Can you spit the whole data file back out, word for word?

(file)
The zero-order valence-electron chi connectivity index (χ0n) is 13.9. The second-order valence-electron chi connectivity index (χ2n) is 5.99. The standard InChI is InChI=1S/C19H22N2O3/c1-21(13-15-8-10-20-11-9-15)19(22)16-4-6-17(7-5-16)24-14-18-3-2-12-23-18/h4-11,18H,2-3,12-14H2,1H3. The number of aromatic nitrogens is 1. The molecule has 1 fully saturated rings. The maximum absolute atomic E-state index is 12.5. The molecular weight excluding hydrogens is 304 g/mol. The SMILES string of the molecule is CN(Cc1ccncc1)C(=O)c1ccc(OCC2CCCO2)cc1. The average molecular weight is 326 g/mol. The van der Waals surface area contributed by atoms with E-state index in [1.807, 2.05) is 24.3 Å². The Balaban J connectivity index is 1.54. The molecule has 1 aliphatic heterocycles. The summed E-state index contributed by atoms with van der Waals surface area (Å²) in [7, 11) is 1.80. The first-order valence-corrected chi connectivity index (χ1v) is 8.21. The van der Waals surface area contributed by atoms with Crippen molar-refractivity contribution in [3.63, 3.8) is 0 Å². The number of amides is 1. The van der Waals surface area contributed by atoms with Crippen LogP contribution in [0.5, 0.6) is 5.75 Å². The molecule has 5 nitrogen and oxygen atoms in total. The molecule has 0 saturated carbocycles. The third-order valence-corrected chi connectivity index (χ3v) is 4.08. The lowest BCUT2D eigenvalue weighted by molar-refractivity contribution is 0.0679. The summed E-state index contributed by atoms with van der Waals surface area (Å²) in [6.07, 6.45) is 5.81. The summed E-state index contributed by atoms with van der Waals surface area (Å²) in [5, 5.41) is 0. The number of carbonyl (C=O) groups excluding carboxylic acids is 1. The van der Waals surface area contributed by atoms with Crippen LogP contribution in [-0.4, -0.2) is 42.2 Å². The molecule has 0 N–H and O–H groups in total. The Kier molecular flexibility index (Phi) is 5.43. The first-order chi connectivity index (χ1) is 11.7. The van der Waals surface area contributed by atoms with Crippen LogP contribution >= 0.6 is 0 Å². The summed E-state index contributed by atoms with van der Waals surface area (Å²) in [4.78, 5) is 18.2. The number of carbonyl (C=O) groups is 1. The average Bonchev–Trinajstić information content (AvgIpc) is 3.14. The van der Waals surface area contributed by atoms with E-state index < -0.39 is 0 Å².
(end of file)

The zero-order valence-electron chi connectivity index (χ0n) is 13.9. The second-order valence-electron chi connectivity index (χ2n) is 5.99. The standard InChI is InChI=1S/C19H22N2O3/c1-21(13-15-8-10-20-11-9-15)19(22)16-4-6-17(7-5-16)24-14-18-3-2-12-23-18/h4-11,18H,2-3,12-14H2,1H3. The number of aromatic nitrogens is 1. The molecule has 1 fully saturated rings. The maximum absolute atomic E-state index is 12.5. The molecular weight excluding hydrogens is 304 g/mol. The SMILES string of the molecule is CN(Cc1ccncc1)C(=O)c1ccc(OCC2CCCO2)cc1. The average molecular weight is 326 g/mol. The van der Waals surface area contributed by atoms with E-state index in [1.807, 2.05) is 24.3 Å². The Balaban J connectivity index is 1.54. The molecule has 1 aliphatic heterocycles. The summed E-state index contributed by atoms with van der Waals surface area (Å²) in [7, 11) is 1.80. The first-order valence-corrected chi connectivity index (χ1v) is 8.21. The van der Waals surface area contributed by atoms with Crippen molar-refractivity contribution in [3.63, 3.8) is 0 Å². The number of amides is 1. The van der Waals surface area contributed by atoms with Crippen LogP contribution in [0.5, 0.6) is 5.75 Å². The molecule has 5 nitrogen and oxygen atoms in total. The molecule has 0 saturated carbocycles. The third-order valence-corrected chi connectivity index (χ3v) is 4.08. The lowest BCUT2D eigenvalue weighted by molar-refractivity contribution is 0.0679. The summed E-state index contributed by atoms with van der Waals surface area (Å²) in [6.07, 6.45) is 5.81. The summed E-state index contributed by atoms with van der Waals surface area (Å²) in [5, 5.41) is 0. The number of carbonyl (C=O) groups excluding carboxylic acids is 1. The van der Waals surface area contributed by atoms with Crippen LogP contribution in [-0.4, -0.2) is 42.2 Å². The molecule has 0 N–H and O–H groups in total. The Kier molecular flexibility index (Phi) is 5.43. The first-order chi connectivity index (χ1) is 11.7. The van der Waals surface area contributed by atoms with Crippen LogP contribution >= 0.6 is 0 Å². The summed E-state index contributed by atoms with van der Waals surface area (Å²) in [4.78, 5) is 18.2. The number of carbonyl (C=O) groups is 1. The average Bonchev–Trinajstić information content (AvgIpc) is 3.14. The van der Waals surface area contributed by atoms with E-state index < -0.39 is 0 Å².